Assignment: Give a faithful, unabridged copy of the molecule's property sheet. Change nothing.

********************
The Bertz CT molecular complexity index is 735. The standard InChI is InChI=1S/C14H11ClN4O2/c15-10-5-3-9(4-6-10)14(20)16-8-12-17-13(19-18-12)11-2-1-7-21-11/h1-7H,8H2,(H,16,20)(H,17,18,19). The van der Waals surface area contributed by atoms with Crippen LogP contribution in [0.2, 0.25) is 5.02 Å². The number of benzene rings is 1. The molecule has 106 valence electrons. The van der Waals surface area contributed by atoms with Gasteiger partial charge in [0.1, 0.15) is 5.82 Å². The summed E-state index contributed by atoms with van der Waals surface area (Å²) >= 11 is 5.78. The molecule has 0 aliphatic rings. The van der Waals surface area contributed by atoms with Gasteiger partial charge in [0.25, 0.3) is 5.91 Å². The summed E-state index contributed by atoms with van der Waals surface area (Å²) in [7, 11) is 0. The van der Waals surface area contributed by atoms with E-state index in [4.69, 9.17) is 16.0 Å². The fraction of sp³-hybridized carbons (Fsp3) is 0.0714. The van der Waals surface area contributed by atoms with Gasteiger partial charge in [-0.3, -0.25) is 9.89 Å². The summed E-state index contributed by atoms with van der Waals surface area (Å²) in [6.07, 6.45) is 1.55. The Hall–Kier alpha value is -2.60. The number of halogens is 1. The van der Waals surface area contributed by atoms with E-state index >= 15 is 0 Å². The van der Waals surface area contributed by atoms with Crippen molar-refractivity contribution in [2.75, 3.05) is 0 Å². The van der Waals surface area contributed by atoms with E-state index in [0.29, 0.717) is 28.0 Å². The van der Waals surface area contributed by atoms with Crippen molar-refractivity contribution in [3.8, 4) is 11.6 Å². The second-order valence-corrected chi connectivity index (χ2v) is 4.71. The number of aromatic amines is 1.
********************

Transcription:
The Bertz CT molecular complexity index is 735. The standard InChI is InChI=1S/C14H11ClN4O2/c15-10-5-3-9(4-6-10)14(20)16-8-12-17-13(19-18-12)11-2-1-7-21-11/h1-7H,8H2,(H,16,20)(H,17,18,19). The van der Waals surface area contributed by atoms with Crippen LogP contribution in [0.2, 0.25) is 5.02 Å². The number of benzene rings is 1. The molecule has 106 valence electrons. The van der Waals surface area contributed by atoms with Gasteiger partial charge in [0.1, 0.15) is 5.82 Å². The summed E-state index contributed by atoms with van der Waals surface area (Å²) >= 11 is 5.78. The molecule has 0 aliphatic rings. The van der Waals surface area contributed by atoms with Gasteiger partial charge in [0.25, 0.3) is 5.91 Å². The summed E-state index contributed by atoms with van der Waals surface area (Å²) in [7, 11) is 0. The van der Waals surface area contributed by atoms with E-state index in [4.69, 9.17) is 16.0 Å². The fraction of sp³-hybridized carbons (Fsp3) is 0.0714. The van der Waals surface area contributed by atoms with Gasteiger partial charge in [-0.3, -0.25) is 9.89 Å². The summed E-state index contributed by atoms with van der Waals surface area (Å²) in [6.07, 6.45) is 1.55. The Hall–Kier alpha value is -2.60. The number of halogens is 1. The van der Waals surface area contributed by atoms with E-state index >= 15 is 0 Å². The van der Waals surface area contributed by atoms with Crippen molar-refractivity contribution in [2.75, 3.05) is 0 Å². The van der Waals surface area contributed by atoms with E-state index in [0.29, 0.717) is 28.0 Å². The van der Waals surface area contributed by atoms with Crippen molar-refractivity contribution in [3.8, 4) is 11.6 Å². The second-order valence-corrected chi connectivity index (χ2v) is 4.71. The number of aromatic amines is 1.